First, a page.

Biofuel manufacturing could lead to the development of clean and environmentally friendly electricity
In the UK, researchers from the University of Surrey have announced a breakthrough in microbial fuel cell technology that could lead to the development of self-powered devices. It has also been revealed this new discovery can de-pollute waste water and be used to survey weather in extreme environments. The team presented their findings at the Society for General Microbiology’s Autumn Conference, and explained how Distillers Dried Grain with Solubles (DDGS) can power microbial fuel cells to generate cheap and clean electricity. DDGS is a waste product of biofuel manufacture and is one of the UK’s most abundant waste materials. Commonly used as a cheap animal feed, researchers have discovered that adding the biofuel waste with bacteria inoculated sludge from waste water present in their microbial fuel cell, an electron flow can be produced.
How does this work?
The bacteria reacts with the DDGS, causing it to grow. However, the fuel cell separates from the oxygen supply, which causes it to send out electrons around a circuit that results in the production of oxygen. By making use of these electrons, researchers believe electricity can be produced through waste, making microbial fuel cells one of the most attractive sources for renewable energy. Researcher, Lisa Buddrus commented: “DDGS is potentially one of the most abundant waste products in the UK. As the biofuel industry expands the supply of DDGS will become more abundant. The next step for us is to identify the electrogenic bacterial species that grow on DDGS. Furthermore, by looking at genetics across this microbial community, we will be able to better understand the metabolic processes and essential genes involved in electron liberation and transfer.”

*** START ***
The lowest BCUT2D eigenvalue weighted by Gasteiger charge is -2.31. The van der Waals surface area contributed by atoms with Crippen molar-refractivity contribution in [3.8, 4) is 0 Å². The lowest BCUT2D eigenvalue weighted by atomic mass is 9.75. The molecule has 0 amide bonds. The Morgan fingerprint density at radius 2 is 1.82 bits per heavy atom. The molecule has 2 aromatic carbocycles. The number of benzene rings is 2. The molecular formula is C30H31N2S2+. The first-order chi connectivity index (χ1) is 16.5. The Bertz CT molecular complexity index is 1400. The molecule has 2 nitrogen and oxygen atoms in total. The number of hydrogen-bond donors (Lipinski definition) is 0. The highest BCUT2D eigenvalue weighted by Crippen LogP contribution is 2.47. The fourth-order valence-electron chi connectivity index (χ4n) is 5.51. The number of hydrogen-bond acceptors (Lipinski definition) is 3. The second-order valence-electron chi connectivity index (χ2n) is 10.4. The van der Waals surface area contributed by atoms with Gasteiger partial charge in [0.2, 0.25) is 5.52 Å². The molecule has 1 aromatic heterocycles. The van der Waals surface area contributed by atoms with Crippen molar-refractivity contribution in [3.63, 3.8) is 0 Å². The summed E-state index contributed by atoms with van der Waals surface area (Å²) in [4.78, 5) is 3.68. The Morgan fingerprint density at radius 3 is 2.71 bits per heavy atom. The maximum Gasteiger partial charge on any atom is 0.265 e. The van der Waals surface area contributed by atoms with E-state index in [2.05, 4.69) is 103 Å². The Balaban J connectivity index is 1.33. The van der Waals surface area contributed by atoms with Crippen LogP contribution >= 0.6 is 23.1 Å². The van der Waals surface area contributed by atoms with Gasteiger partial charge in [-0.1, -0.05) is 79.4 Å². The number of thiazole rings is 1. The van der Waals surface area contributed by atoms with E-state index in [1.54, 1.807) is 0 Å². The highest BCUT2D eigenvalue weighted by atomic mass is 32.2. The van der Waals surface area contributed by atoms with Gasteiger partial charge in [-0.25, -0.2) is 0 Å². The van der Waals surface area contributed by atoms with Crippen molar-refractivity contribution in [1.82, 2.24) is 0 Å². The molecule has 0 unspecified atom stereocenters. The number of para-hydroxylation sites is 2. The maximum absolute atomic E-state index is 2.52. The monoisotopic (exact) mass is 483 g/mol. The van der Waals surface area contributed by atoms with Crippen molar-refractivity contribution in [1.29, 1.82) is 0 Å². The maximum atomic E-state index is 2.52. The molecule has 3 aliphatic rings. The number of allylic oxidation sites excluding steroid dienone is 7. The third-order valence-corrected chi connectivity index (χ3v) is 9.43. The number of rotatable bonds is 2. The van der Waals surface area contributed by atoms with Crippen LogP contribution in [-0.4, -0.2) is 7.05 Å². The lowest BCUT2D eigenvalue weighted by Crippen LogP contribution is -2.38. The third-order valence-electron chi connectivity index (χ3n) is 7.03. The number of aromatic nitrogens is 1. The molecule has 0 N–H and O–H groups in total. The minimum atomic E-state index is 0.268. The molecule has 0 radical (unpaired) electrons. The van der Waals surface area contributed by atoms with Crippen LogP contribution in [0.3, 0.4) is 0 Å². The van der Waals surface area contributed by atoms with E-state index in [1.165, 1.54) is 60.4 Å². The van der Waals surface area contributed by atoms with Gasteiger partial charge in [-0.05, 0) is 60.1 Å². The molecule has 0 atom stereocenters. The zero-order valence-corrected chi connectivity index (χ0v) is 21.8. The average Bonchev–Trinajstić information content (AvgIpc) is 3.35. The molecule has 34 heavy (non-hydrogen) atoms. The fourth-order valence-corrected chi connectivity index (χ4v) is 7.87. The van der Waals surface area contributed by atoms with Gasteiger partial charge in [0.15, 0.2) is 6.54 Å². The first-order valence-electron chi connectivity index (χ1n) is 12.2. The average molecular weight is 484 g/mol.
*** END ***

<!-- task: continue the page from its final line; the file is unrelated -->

Furthermore to sourcing a new technology to help the production of electricity, it has also been announced that DDGS are environmentally friendly – the waste product is less reactive with oxygen making it less polluting. The electricity produced is cheap, efficient and most importantly clean. However, it could take several years before we see this technology being used in mainstream energy systems.
Leading the group of researchers is Professor Mike Bushell, who said: “We’ve found something really useful from a waste product without affecting its value as animal feed and at the same time improving its environmental status. This is something we place great importance on and within our group we have a team solely dedicated to reducing polluting potential. “Self-powered sensors in remote places such as deserts or oceans can be used to provide important data for monitoring weather or pollution. Other applications in focus for microbial fuel cells include treating waste water to produce green electricity and clean up the water at the same time.” Biofuel manufacturing could lead to the development of clean and environmentally friendly electricity has been written by RPM Fuels and Tanks.